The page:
Ray Suarez said the governmentâ€™s decision to interfere in the housing market to increase the number of minority individuals who own homes has failed to achieve its goal, even if it had good intention.
â€œMinorities tend to have lower income and higher unemployment rates than the American family as a whole,â€ said Suarez, a senior correspondent for PBSâ€™s â€œNewsHour.â€
â€œMany of these families did not have the cash flow because of these gaps. The governmentâ€™s solution was to make houses easier to buy,â€ he said.
Suarez gave the keynote speech at CSUâ€™s Diversity Conference Tuesday night, addressing a large audience of CSU students, employees and members of the Fort Collins community.
Following the conference theme, â€œWhat the Recession Revealed,â€ Suarez touched on issues of immigration, housing and employment and how these issues escalated in the recession.
Loan and mortgage companies loosened credit requirements
encouraging minorities to buy either new-and-cheap homes or old-and-challenging homes.
â€œThe problem with this is that these new homes were closer to interstates, while the older homes were similar to what minorities lived in already,â€ he said.
Suarez said that as over-lending posed a problem for people trying to become new homeowners, most of these people lost everything â€“â€“ with â€œblack and brown menâ€ being affected the most when the bubble burst.
â€œSo yes, Bob Marley was right when he said: â€˜When it rains, it rains on every manâ€™s roof,â€™ but what he didnâ€™t say was that every roof is not the same,â€ Suarez said.
Mary Ontiveros, CSUâ€™s vice president for Diversity, said she was delighted at the Diversity Conference Committee choosing Suarez to be the keynote speaker for the event.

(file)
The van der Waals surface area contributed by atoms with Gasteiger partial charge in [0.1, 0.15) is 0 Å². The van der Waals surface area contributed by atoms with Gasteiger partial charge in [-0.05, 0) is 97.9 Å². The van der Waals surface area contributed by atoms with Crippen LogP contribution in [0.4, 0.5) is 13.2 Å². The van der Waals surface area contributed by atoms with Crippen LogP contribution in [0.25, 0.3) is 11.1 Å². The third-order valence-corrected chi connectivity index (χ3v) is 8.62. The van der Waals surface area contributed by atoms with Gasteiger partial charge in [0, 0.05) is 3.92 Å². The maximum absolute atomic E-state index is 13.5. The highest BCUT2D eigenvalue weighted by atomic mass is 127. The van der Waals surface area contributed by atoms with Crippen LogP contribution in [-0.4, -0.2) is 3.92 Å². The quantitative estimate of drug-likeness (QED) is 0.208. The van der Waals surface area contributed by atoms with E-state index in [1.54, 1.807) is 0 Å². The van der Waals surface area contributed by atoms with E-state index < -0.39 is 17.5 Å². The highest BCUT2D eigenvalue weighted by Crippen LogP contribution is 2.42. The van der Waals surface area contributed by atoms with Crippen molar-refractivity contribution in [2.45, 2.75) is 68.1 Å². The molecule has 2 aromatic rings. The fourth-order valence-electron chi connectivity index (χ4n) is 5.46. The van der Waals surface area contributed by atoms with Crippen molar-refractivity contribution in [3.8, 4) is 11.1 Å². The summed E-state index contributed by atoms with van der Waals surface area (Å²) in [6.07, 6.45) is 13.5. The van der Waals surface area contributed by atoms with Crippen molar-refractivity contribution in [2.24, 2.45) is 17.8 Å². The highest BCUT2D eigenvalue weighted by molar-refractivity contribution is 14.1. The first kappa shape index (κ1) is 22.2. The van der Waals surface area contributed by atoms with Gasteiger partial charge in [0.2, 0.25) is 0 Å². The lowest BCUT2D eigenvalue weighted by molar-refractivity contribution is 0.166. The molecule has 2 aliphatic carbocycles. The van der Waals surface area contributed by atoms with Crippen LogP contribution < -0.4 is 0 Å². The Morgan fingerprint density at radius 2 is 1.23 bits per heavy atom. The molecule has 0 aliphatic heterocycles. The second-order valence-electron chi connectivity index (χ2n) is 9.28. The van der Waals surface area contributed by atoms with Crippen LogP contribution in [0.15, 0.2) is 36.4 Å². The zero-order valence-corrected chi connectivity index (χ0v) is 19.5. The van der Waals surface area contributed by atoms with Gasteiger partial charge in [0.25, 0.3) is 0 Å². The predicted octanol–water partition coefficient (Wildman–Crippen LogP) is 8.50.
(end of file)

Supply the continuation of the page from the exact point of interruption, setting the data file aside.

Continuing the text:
â€œI think he did an excellent job in not only talking about the effects of the recession, but also providing outstanding background to support this,â€ Ontiveros said.
Suarez, who has more than 30 years of news experience, started his career as a copy boy, earning just $2 an hour. Earlier in his career, he was the first Latino producer for the ABC Radio Network in New York City.
â€œI am not trying to brag about being the first Latino producer, I just found it shocking that I was the first in New York, a city with a large population of Latinos,â€ Suarez said.
A newsroom, Suarez said, should consist of people who can cover anyone, anywhere and at anytime and added that with the changing environment diversity is a necessary ingredient in the newsroom.
When the recession hit, however, minorities lost a little edge in obtaining newsroom positions, he said.
â€œAmerica is getting more complicated. The newsroom should reflect that,â€ he said.
Chigozie Okocha, a senior political science major who was attending the event as part of a class, said that he found Suarezâ€™s speech very enlightening and brought up topics that mainstream America often looks over.
â€œIn the earlier stages of the recession, there was a lot of talk about immigration issues, but now that most people feel the recession is over, most of that talk has died down,â€ Okocha said.
Diversity reporter Abel Oshevire can be reached at firstname.lastname@example.org.